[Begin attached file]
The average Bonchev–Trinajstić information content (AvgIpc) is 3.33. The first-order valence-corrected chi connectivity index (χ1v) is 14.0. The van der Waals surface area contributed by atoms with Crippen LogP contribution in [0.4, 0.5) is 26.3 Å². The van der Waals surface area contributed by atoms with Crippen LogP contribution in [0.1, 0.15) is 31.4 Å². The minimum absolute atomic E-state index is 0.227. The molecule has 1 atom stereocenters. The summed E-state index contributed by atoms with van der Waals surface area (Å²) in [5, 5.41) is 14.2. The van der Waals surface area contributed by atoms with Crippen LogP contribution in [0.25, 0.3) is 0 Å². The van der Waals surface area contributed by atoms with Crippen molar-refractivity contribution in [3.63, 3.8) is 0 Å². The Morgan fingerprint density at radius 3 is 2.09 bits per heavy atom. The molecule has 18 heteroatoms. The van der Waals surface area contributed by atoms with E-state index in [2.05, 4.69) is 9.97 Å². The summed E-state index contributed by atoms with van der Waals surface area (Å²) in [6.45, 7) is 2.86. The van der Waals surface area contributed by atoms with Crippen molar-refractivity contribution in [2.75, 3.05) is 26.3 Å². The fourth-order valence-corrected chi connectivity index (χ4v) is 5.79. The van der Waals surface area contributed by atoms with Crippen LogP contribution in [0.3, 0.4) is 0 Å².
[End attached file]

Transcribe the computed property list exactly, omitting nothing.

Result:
The average Bonchev–Trinajstić information content (AvgIpc) is 3.33. The first-order valence-corrected chi connectivity index (χ1v) is 14.0. The van der Waals surface area contributed by atoms with Crippen LogP contribution in [0.4, 0.5) is 26.3 Å². The van der Waals surface area contributed by atoms with Crippen LogP contribution in [0.1, 0.15) is 31.4 Å². The minimum absolute atomic E-state index is 0.227. The molecule has 1 atom stereocenters. The summed E-state index contributed by atoms with van der Waals surface area (Å²) in [5, 5.41) is 14.2. The van der Waals surface area contributed by atoms with Crippen LogP contribution in [0.25, 0.3) is 0 Å². The van der Waals surface area contributed by atoms with Crippen molar-refractivity contribution in [3.63, 3.8) is 0 Å². The Morgan fingerprint density at radius 3 is 2.09 bits per heavy atom. The molecule has 18 heteroatoms. The van der Waals surface area contributed by atoms with E-state index in [2.05, 4.69) is 9.97 Å². The summed E-state index contributed by atoms with van der Waals surface area (Å²) in [6.45, 7) is 2.86. The van der Waals surface area contributed by atoms with Crippen molar-refractivity contribution in [2.75, 3.05) is 26.3 Å². The fourth-order valence-corrected chi connectivity index (χ4v) is 5.79. The van der Waals surface area contributed by atoms with Crippen LogP contribution in [0.3, 0.4) is 0 Å².